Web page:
But, I believe that resort to this type of logic – and to some degree it underpins most Israeli interventions – often is a sign of weakness. The preferred method of imperialist states is surely to be able to operate through the ‘normal’, formally equal channels of international law as this allows them to avoid accusations of – well – imperialism. I think the vital point is that these sort of logics only come into play in the case of weakness or inter-imperialist rivalry. As I have previously noted, the US only resorted to strategies such as humanitarian intervention or the war on terror because it was facing opposition in the Security Council (although not initially with the war on terror).
What is common about both of these strategies – to my mind – is that whilst there may be something of a ‘colour line’, this colour line is secondary to, or viewed through the prism of, imperial interests. So, whilst the standards may be somewhat Eurocentric, this is – I think – largely because capitalism and imperialism grew up here (as it were). China Miéville – in his forthcoming article on Haiti – has a fascinating reflection on the relationship between international law and capital accumulation, arguing that we might well conceive international law as serving to facilitate capital accumulation. This is something I may run with in the next few years (providing someone gives me money to do a PhD), as we can interestingly see the initial period of exclusionary international law as linked very much with primitive accumulation. Present international law – and the way that it facilitates certain types of imperial violence – can be useful conceptualised in terms of accumulation by dispossession, allowing imperial states to intervene against those who are proving problematic for accumulation.
It’s vitally important to distinguish between these two and condemn them both. Because if we argue only that the second type (of formal exclusion) operates, we allow our opponents to point out the way in which genuine formal equality does operate.
Obama the Imperialist
I find this piece much more straightforward to agree with, so I’m not going to comment on it massively. One thing I would say is that the attacks in Pakistan seem to indicate that Obama won’t necessarily be dropping the ‘war on terror’ moniker (not that it really matters because, in substance, it is much the same thing as liberal interventionism). Indeed, in many respects Obama may simply strengthen the US’ claims to imperial exceptionalism. In the case of Bush it was ridiculously easy to point out the flaws and contradictions in claiming to love freedom etc. because of the obvious mistreatment of vast numbers of people – Guantánamo and extraordinary rendition being the most evident. But Obama has been quite decisive in ending much of this ‘spectacular’ mistreatment (through a series of spectacular moves of his own) whilst maintaining the claims as to American exceptionalism. The spectacular is actually quite a useful category for examining the transition from Bush to Obama. Bush (and the opposition to him) embodied the spectacular insofar as his administration was involved in some very spectacular forms of violence – torture, detention without trial, shock and awe. These forms of violence were vehemently opposed by a coalition of liberals and the left. But the point is that the US claims to exceptionalism should not just be undermined by spectacular violence but structural violence too – the prison industrial complex, immigration, poverty, complex racial problems. Since much of the opposition to the Bush administration was based on spectacular violence, Obama’s spectacular renunciation of much of this violence leaves him in the perfect position to argue for a renewed American exceptionalism.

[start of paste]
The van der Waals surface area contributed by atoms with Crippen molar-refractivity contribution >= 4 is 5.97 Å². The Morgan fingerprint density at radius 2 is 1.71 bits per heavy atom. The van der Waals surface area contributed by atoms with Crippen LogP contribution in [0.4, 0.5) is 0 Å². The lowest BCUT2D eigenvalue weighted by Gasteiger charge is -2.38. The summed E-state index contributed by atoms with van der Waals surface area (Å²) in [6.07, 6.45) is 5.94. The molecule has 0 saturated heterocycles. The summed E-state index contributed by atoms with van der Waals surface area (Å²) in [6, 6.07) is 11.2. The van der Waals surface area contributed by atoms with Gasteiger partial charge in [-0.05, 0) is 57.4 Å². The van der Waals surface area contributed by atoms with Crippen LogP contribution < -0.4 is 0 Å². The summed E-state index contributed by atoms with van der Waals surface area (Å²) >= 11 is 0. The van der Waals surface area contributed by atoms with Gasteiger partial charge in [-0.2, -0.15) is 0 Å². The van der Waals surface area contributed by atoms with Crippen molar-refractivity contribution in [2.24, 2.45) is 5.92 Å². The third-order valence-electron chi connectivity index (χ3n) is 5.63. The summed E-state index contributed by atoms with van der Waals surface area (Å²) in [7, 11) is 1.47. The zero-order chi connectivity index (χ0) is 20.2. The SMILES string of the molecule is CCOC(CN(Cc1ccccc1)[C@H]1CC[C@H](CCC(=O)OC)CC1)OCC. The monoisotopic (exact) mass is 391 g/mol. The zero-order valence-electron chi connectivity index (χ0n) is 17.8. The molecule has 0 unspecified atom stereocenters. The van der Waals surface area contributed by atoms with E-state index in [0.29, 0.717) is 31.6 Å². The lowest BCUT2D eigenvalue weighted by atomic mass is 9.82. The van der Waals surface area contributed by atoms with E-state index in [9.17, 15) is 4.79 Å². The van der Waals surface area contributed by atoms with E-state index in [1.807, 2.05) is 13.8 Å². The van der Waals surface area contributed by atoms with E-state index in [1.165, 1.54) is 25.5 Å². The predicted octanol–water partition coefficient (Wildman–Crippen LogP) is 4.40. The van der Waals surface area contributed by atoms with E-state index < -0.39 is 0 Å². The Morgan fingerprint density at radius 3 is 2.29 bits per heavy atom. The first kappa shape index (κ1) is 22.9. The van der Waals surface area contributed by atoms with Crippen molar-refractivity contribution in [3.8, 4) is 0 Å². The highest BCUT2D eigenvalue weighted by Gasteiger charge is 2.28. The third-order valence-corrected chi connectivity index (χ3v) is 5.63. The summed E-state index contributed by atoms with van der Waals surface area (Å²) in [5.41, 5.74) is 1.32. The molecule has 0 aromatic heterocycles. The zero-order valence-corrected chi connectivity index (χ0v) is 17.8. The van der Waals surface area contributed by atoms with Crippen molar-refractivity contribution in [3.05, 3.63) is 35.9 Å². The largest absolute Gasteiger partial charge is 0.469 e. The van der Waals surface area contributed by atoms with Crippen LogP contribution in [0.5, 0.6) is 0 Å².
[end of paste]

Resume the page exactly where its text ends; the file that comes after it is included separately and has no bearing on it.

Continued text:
John Bolton was very telling on election night – arguing that with the election of Obama the US could no longer be criticised for its racial problems (around 1:10). Ultimately, then, I fear that a lot of what China Miéville has said has come to pass – by emphasising the ‘revolutionary’, spectacular problems of the Bush administration (which did give us some allies) – we have undermined our abilities to criticise that which follows it, and may even have inadvertently created the conditions for a revitalised American exceptionalism.